A Note on the American Bushnells

Did Olympic gold medallist Bert Bushnell have relatives in America?

After HTBS has posted several blog posts on Bert Bushnell and Dickie Burnell and the BBC film Bert and Dickie, some days ago, HTBS received an e-mail from ‘an American Bushnell’, Steven E. Bushnell in California. Let it be said from the start, no one seems to really know the true connection between Bert’s family and Steven’s family on this side of the pond. But more about that later.

Steven writes, “Early American Bushnells were a largely Connecticut, Puritan family, first in Guilford and then longer and more prominently in Old Saybrook, and after reading about Göran’s outings with his children, here’s information about places not far from Mystic that everyone might enjoy. I’m guessing you’ve at least heard of them, and it may be you’ve visited those on the water, which have to do with some of the ‘American Bushnells’. Those are:

Photo: Connecticut River Museum

David Bushnell (1740 – ca. 1826) of Saybrook built the first practical submarine, which was the first used to attack a ship, and the engineering aspects of The Turtle (on the right) are simple and neat enough that particularly families with children might enjoy the full-size replicas at the Submarine Force Museum at Groton and the Connecticut River Museum at Essex, at which there are of course many other things for you all. Take a closer look at the Submarine Force Library and Museum and Connecticut River Museum and The Turtle.


“Still in the water, Cornelius S. Bushnell (1829 – 1896) born in Madison, Connecticut, is today best known as a result of his meeting with a Swede, the naval engineer John Ericsson, and of their roles in the construction of the U.S.S. Monitor. There’s a nice description of this history near the middle on the page here and a well-written biography of Bushnell, who had quite an eventful life beyond the Monitor here.



“It seems the Allis-Bushnell House at Madison is undergoing some changes, but at the Annex, there are things Göran’s children Ingrid and Anders, and other visiting children might enjoy seeing, just look here.”



Steven belongs to a branch of the family in California who is descended from those of Saybrook. He continues to write,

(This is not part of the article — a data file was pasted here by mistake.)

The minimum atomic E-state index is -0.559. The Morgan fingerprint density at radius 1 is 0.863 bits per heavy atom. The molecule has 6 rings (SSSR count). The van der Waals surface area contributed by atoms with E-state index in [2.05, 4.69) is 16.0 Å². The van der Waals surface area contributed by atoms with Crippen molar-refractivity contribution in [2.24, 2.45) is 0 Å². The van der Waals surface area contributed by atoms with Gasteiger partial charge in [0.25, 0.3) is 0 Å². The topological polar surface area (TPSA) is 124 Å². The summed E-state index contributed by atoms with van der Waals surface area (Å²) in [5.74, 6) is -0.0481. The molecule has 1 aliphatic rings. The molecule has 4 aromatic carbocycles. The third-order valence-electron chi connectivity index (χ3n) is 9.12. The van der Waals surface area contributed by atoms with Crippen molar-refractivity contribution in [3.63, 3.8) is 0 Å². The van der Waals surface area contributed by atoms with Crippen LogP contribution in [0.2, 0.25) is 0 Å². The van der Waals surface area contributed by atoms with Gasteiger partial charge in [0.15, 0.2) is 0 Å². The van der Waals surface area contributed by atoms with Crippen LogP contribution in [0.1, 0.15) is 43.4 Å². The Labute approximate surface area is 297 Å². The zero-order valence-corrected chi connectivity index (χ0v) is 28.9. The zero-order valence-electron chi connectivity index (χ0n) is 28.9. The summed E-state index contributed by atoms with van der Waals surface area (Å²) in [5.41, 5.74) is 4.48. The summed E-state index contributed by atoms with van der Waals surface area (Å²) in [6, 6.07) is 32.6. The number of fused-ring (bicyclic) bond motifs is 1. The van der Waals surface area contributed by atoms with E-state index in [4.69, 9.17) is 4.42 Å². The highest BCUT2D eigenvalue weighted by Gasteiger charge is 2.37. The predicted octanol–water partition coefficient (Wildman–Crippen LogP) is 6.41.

“In the end of the 1970s, my late father, David Pearsall B. (if you click on the link you will come to the Wikipedia entry for Steven’s father, and yes, the little baby in the photo is Steven), hired a boat from Bert Bushnell as part of his last, happy honeymoon. My Dad told me how he enjoyed their conversation and about their speculation over whether or not they were related. The evidence now compiled indicates that surname is attached to one family that originated in Berkshire at a place about six miles WSW of the Thames called in earlier times some variant of “the Bushenell,” today Bushnells Green. As I’ve seen comments by Bert’s daughters on HTBS, you might know that Bert’s grand-nephew David, who won the Doggett’s Coat and Badge Race in 1998, runs Bushnell Marine Services at Wargrave, his father, Paul, having been appointed one of the Royal Watermen. More on that family here.



“Göran, if you haven’t been to those places in Connecticut, I’m sure you’ll enjoy taking your children there. Thank you for everything that is written about Bert on HTBS!”


Update 20 Aug., 2 p.m.: Steven Bushnell sent a little extra note on Cornelius’ son: “Samuel Clarke Bushnell (1852  – 1930) was the President of the Yale University Boat Club in 1874, which participated in the races of the National Rowing Association of American Colleges on July 17 and 19 on Saratoga Lake; Ansley Wilcox of Yale winning the single sculls competition.”


Steven also adds: “Cornelius’ feelings about his Swedish colleague in the construction of the Monitor were such that he named a son born in 1861 Ericsson Bushnell.”


Dear Steven ~ thank you for all this interesting information about the Bushnells in Connecticut. I am sure the British Bushnells are now also wondering how they are connected to your family!

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